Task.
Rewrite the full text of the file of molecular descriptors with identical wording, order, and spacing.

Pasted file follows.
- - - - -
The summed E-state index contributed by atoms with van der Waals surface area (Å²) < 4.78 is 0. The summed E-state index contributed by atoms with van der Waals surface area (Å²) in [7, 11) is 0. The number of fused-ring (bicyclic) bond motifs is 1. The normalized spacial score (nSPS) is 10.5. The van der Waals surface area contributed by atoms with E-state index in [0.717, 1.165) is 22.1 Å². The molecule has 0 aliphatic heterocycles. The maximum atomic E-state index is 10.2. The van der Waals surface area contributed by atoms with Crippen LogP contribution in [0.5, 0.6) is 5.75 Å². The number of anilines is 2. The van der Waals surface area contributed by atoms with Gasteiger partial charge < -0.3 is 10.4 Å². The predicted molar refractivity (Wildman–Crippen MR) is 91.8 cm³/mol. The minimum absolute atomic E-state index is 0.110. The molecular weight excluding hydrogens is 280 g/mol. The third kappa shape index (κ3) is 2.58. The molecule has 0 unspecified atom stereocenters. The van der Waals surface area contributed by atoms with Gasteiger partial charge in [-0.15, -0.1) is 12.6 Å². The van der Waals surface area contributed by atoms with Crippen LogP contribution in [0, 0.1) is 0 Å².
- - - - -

The summed E-state index contributed by atoms with van der Waals surface area (Å²) < 4.78 is 0. The summed E-state index contributed by atoms with van der Waals surface area (Å²) in [7, 11) is 0. The number of fused-ring (bicyclic) bond motifs is 1. The normalized spacial score (nSPS) is 10.5. The van der Waals surface area contributed by atoms with E-state index in [0.717, 1.165) is 22.1 Å². The molecule has 0 aliphatic heterocycles. The maximum atomic E-state index is 10.2. The van der Waals surface area contributed by atoms with Crippen LogP contribution in [0.5, 0.6) is 5.75 Å². The number of anilines is 2. The van der Waals surface area contributed by atoms with Gasteiger partial charge < -0.3 is 10.4 Å². The predicted molar refractivity (Wildman–Crippen MR) is 91.8 cm³/mol. The minimum absolute atomic E-state index is 0.110. The molecular weight excluding hydrogens is 280 g/mol. The third kappa shape index (κ3) is 2.58. The molecule has 0 unspecified atom stereocenters. The van der Waals surface area contributed by atoms with Gasteiger partial charge in [-0.15, -0.1) is 12.6 Å². The van der Waals surface area contributed by atoms with Crippen LogP contribution in [0, 0.1) is 0 Å².